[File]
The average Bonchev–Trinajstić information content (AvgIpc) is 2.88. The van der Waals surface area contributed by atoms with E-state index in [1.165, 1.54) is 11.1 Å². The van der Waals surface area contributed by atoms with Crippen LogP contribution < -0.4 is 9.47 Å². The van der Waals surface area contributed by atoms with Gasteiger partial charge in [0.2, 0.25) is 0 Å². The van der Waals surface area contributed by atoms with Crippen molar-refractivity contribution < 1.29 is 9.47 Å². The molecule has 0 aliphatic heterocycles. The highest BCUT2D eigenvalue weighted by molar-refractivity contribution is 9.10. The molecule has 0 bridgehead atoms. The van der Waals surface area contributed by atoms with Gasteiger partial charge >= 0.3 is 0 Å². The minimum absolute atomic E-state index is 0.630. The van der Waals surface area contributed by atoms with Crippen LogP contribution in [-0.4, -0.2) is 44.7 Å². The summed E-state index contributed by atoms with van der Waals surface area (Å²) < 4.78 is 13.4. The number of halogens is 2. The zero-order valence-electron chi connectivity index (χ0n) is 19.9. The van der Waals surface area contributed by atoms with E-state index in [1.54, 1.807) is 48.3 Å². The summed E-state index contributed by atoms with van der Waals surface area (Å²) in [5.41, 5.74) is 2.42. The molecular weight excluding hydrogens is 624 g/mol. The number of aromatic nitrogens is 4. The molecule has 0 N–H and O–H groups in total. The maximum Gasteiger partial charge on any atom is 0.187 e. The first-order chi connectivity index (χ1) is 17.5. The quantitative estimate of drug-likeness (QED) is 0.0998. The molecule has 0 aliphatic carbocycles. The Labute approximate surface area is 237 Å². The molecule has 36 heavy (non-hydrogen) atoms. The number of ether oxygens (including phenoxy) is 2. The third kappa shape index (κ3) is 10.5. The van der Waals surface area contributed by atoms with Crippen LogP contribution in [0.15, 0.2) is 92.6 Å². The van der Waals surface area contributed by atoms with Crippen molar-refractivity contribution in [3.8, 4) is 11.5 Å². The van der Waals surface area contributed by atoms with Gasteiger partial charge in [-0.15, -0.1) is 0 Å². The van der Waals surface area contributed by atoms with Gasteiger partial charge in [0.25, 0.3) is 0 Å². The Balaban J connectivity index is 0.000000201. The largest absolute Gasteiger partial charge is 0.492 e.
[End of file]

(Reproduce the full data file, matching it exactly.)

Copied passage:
The average Bonchev–Trinajstić information content (AvgIpc) is 2.88. The van der Waals surface area contributed by atoms with E-state index in [1.165, 1.54) is 11.1 Å². The van der Waals surface area contributed by atoms with Crippen LogP contribution < -0.4 is 9.47 Å². The van der Waals surface area contributed by atoms with Gasteiger partial charge in [0.2, 0.25) is 0 Å². The van der Waals surface area contributed by atoms with Crippen molar-refractivity contribution < 1.29 is 9.47 Å². The molecule has 0 aliphatic heterocycles. The highest BCUT2D eigenvalue weighted by molar-refractivity contribution is 9.10. The molecule has 0 bridgehead atoms. The van der Waals surface area contributed by atoms with Gasteiger partial charge >= 0.3 is 0 Å². The minimum absolute atomic E-state index is 0.630. The van der Waals surface area contributed by atoms with Crippen LogP contribution in [-0.4, -0.2) is 44.7 Å². The summed E-state index contributed by atoms with van der Waals surface area (Å²) < 4.78 is 13.4. The number of halogens is 2. The zero-order valence-electron chi connectivity index (χ0n) is 19.9. The van der Waals surface area contributed by atoms with E-state index in [1.54, 1.807) is 48.3 Å². The summed E-state index contributed by atoms with van der Waals surface area (Å²) in [5.41, 5.74) is 2.42. The molecular weight excluding hydrogens is 624 g/mol. The number of aromatic nitrogens is 4. The molecule has 0 N–H and O–H groups in total. The maximum Gasteiger partial charge on any atom is 0.187 e. The first-order chi connectivity index (χ1) is 17.5. The quantitative estimate of drug-likeness (QED) is 0.0998. The molecule has 0 aliphatic carbocycles. The Labute approximate surface area is 237 Å². The molecule has 36 heavy (non-hydrogen) atoms. The number of ether oxygens (including phenoxy) is 2. The third kappa shape index (κ3) is 10.5. The van der Waals surface area contributed by atoms with Crippen LogP contribution in [0.15, 0.2) is 92.6 Å². The van der Waals surface area contributed by atoms with Crippen molar-refractivity contribution in [3.8, 4) is 11.5 Å². The van der Waals surface area contributed by atoms with Gasteiger partial charge in [-0.15, -0.1) is 0 Å². The van der Waals surface area contributed by atoms with Gasteiger partial charge in [0.25, 0.3) is 0 Å². The Balaban J connectivity index is 0.000000201. The largest absolute Gasteiger partial charge is 0.492 e.